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Simulations of Compact Object Mergers in support of NCSA’s LIGO commitment

Eliu Huerta Escudero, University of Illinois at Urbana-Champaign

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Roland Haas, Robert Sisneros, Eliu Huerta Escudero, Daniel George, Erik Wessel, Edgar Fajardo Hernandez, Wei Ren, A. Miguel Holgado, Stephen Taylor, Michael Usachenko, Daniel Johnson, Derek Glennon, Hongyu Shen, Sibo Wang, Nikita Jain, Nasir U Eisty, Adam Rebei, Shawn Rosofsky

Black holes (BHs) and neutron stars (NSs) are the end points of stellar evolution. A wide variety of electromagnetic observations have confirmed their existence. However, observational evidence for the existence of binary black holes (BBHs) that merge within the age of the Universe remained concealed until September 14, 2015. That day, the last prediction of Einstein’s theory of general relativity was finally confirmed with the Advanced Laser Interferometer Gravitational wave Observatory (LIGO) detectors: a new type of radiation consisting of perturbations in the fabric of space-time that travel at the speed of light, and which contain information about the most powerful events in the Universe driven by strong gravitational interactions was finally detected. The progenitor of these GWs could not have been more remarkable: a binary system with the most massive stellar mass BHs ever detected coalesced to form a single BH sixty times more massive than the Sun.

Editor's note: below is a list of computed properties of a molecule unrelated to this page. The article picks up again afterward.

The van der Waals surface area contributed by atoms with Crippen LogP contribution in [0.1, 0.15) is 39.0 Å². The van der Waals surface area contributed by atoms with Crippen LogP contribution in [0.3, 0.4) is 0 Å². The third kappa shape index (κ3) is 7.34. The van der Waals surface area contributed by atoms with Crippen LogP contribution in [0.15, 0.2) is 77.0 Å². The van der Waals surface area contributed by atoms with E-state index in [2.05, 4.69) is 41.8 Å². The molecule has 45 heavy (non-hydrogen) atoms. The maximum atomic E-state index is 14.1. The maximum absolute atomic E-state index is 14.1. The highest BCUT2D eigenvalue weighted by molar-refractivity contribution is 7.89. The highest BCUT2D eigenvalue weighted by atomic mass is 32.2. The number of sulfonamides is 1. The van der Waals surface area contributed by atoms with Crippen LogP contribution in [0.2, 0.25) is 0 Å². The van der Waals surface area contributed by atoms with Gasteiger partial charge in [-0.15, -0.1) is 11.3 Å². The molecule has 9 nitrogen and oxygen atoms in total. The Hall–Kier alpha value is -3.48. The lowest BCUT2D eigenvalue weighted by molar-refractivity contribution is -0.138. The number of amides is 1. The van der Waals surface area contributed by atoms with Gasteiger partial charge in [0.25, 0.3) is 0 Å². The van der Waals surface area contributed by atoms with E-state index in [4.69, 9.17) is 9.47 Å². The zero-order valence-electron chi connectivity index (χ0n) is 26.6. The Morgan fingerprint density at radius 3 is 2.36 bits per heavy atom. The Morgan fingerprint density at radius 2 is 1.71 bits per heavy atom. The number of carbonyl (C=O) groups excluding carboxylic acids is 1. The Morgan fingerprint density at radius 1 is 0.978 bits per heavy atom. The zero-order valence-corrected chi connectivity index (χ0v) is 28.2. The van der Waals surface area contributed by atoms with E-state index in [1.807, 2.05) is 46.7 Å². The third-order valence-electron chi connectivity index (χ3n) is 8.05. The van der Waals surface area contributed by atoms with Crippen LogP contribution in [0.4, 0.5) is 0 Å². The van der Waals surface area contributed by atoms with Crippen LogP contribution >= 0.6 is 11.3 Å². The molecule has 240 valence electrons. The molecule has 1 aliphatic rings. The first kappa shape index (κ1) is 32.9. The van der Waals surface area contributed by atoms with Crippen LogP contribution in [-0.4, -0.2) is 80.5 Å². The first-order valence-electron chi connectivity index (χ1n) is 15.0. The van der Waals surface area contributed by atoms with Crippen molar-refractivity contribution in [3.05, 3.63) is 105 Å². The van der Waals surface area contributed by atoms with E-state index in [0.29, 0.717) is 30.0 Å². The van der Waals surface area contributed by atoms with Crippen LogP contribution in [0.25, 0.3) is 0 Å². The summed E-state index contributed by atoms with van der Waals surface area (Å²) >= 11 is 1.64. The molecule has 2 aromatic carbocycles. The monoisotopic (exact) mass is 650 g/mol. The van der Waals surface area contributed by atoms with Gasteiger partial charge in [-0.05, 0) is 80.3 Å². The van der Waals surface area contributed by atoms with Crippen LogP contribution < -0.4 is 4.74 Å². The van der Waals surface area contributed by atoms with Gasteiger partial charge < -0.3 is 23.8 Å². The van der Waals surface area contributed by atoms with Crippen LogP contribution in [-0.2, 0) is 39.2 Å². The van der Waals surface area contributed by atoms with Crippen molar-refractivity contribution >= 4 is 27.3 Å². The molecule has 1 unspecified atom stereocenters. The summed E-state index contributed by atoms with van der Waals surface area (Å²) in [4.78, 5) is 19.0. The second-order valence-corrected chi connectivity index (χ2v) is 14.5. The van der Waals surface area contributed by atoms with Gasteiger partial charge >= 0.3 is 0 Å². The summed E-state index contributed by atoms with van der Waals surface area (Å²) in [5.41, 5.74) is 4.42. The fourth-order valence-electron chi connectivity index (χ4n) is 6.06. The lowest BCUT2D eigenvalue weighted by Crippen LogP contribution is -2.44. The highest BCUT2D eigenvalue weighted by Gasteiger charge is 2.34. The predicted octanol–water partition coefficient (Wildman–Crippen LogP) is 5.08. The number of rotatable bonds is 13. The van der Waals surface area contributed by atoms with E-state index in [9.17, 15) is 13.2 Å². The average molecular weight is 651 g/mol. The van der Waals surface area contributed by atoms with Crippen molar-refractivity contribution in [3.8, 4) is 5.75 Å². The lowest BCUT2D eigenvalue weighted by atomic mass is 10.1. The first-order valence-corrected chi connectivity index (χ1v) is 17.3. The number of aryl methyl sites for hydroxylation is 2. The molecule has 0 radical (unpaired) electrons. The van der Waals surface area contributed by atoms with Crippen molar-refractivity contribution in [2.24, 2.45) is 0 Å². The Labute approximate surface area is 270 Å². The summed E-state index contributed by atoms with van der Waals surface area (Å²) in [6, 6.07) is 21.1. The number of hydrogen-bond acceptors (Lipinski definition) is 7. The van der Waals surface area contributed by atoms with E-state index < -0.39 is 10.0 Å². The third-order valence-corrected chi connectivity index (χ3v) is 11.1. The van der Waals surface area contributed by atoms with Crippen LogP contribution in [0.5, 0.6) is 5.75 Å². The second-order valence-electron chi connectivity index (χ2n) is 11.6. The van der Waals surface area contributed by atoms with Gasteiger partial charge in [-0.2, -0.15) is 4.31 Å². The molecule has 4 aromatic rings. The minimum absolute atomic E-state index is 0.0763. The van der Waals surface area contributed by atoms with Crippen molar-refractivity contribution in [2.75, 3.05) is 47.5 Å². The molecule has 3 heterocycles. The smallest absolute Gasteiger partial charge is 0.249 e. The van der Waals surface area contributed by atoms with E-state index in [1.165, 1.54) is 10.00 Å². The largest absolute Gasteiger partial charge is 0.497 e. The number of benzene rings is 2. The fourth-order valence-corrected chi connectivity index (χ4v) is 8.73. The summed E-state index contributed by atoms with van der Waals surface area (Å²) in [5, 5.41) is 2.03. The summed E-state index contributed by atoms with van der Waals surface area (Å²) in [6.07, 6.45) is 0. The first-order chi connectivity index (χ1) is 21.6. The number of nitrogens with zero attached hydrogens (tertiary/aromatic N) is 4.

Three months later, aLIGO repeated this feat, thereby establish GW astrophysics as a new field of research. The GW spectrum has revolutionized our understanding of the cosmos, and the quest for answers has just begun. aLIGO is currently carrying out its second observing run. Based on the detection rate reported in, and aLIGO’s improved sensitivity with respect to the first observing run, we expect to detect at least four new binary BH (BBH) mergers and possibly one binary NS (BNS) merger. NCSA’s Gravity Group is an active member of the LIGO Scientific Collaboration (LSC) that has committed to provide catalogs of numerical relativity (NR) simulations to validate the astrophysical origin of new events.

Furthermore, NCSA’s Gravity Group is spearheading the development of novel waveform models that describe the formation and coalescence of compact binary populations in dense stellar environments. Our second major commitment to LSC science is the development and implementation of these models in LIGO’s Algorithm Library (LAL). In order to meet these commitments and maintain our status as members of the LSC, we critically depend on the computational resources requested in this proposal. We provide a detailed description below as to why Blue Waters is uniquely suited to carry out these studies. The projects we describe in this proposal are timely and topical in the astrophysics community.